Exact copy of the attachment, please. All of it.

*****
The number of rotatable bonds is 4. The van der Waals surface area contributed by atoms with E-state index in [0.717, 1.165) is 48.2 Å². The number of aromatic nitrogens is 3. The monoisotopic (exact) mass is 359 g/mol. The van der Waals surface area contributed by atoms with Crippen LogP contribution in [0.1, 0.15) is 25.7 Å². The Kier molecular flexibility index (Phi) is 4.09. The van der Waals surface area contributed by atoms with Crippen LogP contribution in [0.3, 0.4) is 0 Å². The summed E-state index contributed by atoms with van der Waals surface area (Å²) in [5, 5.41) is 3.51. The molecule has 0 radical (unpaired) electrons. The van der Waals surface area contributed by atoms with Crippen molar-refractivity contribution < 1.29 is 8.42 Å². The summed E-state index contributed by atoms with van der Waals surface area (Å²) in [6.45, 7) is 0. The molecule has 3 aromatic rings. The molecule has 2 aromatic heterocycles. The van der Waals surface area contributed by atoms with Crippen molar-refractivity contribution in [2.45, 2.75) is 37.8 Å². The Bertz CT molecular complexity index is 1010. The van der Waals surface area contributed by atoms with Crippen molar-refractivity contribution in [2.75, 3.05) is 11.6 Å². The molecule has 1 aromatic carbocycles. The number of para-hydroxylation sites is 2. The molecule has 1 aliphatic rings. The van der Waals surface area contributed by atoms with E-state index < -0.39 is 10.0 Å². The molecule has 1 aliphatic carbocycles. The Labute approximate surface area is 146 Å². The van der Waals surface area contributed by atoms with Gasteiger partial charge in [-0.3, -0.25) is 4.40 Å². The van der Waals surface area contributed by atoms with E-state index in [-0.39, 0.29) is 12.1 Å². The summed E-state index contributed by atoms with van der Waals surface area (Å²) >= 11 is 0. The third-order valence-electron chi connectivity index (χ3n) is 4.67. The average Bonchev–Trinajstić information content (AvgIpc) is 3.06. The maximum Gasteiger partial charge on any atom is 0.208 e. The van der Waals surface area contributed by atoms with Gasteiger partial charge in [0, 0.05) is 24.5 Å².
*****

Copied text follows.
The number of rotatable bonds is 4. The van der Waals surface area contributed by atoms with E-state index in [0.717, 1.165) is 48.2 Å². The number of aromatic nitrogens is 3. The monoisotopic (exact) mass is 359 g/mol. The van der Waals surface area contributed by atoms with Crippen LogP contribution in [0.1, 0.15) is 25.7 Å². The Kier molecular flexibility index (Phi) is 4.09. The van der Waals surface area contributed by atoms with Crippen LogP contribution in [0.3, 0.4) is 0 Å². The summed E-state index contributed by atoms with van der Waals surface area (Å²) in [5, 5.41) is 3.51. The molecule has 0 radical (unpaired) electrons. The van der Waals surface area contributed by atoms with Crippen molar-refractivity contribution < 1.29 is 8.42 Å². The summed E-state index contributed by atoms with van der Waals surface area (Å²) in [6.45, 7) is 0. The molecule has 3 aromatic rings. The molecule has 2 aromatic heterocycles. The van der Waals surface area contributed by atoms with Crippen molar-refractivity contribution in [2.45, 2.75) is 37.8 Å². The Bertz CT molecular complexity index is 1010. The van der Waals surface area contributed by atoms with Crippen molar-refractivity contribution in [2.75, 3.05) is 11.6 Å². The molecule has 1 aromatic carbocycles. The number of para-hydroxylation sites is 2. The molecule has 1 aliphatic rings. The van der Waals surface area contributed by atoms with E-state index < -0.39 is 10.0 Å². The molecule has 1 aliphatic carbocycles. The Labute approximate surface area is 146 Å². The van der Waals surface area contributed by atoms with Gasteiger partial charge in [-0.3, -0.25) is 4.40 Å². The van der Waals surface area contributed by atoms with E-state index in [-0.39, 0.29) is 12.1 Å². The summed E-state index contributed by atoms with van der Waals surface area (Å²) >= 11 is 0. The third-order valence-electron chi connectivity index (χ3n) is 4.67. The average Bonchev–Trinajstić information content (AvgIpc) is 3.06. The maximum Gasteiger partial charge on any atom is 0.208 e. The van der Waals surface area contributed by atoms with Gasteiger partial charge in [0, 0.05) is 24.5 Å².